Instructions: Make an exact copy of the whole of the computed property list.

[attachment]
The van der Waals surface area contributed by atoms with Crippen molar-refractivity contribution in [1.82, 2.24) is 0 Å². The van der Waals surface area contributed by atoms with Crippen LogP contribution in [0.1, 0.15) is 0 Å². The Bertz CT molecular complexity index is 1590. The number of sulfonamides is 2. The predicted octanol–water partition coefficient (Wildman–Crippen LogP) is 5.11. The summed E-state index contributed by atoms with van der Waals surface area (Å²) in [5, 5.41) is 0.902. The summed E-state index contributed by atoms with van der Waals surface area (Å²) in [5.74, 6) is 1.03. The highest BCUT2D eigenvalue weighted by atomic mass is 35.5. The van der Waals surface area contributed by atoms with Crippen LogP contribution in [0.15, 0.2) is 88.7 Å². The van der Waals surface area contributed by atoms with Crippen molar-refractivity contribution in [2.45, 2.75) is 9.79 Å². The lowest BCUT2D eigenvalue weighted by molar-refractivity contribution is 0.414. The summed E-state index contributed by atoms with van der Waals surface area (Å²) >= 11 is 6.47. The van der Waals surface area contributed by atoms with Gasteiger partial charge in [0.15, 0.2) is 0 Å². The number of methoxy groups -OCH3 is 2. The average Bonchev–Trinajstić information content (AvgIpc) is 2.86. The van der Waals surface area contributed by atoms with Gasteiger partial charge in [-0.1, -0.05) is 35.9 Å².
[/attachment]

The van der Waals surface area contributed by atoms with Crippen molar-refractivity contribution in [1.82, 2.24) is 0 Å². The van der Waals surface area contributed by atoms with Crippen LogP contribution in [0.1, 0.15) is 0 Å². The Bertz CT molecular complexity index is 1590. The number of sulfonamides is 2. The predicted octanol–water partition coefficient (Wildman–Crippen LogP) is 5.11. The summed E-state index contributed by atoms with van der Waals surface area (Å²) in [5, 5.41) is 0.902. The summed E-state index contributed by atoms with van der Waals surface area (Å²) in [5.74, 6) is 1.03. The highest BCUT2D eigenvalue weighted by atomic mass is 35.5. The van der Waals surface area contributed by atoms with Crippen LogP contribution in [0.15, 0.2) is 88.7 Å². The van der Waals surface area contributed by atoms with Crippen molar-refractivity contribution in [2.45, 2.75) is 9.79 Å². The lowest BCUT2D eigenvalue weighted by molar-refractivity contribution is 0.414. The summed E-state index contributed by atoms with van der Waals surface area (Å²) >= 11 is 6.47. The van der Waals surface area contributed by atoms with Gasteiger partial charge in [0.15, 0.2) is 0 Å². The number of methoxy groups -OCH3 is 2. The average Bonchev–Trinajstić information content (AvgIpc) is 2.86. The van der Waals surface area contributed by atoms with Gasteiger partial charge in [-0.1, -0.05) is 35.9 Å².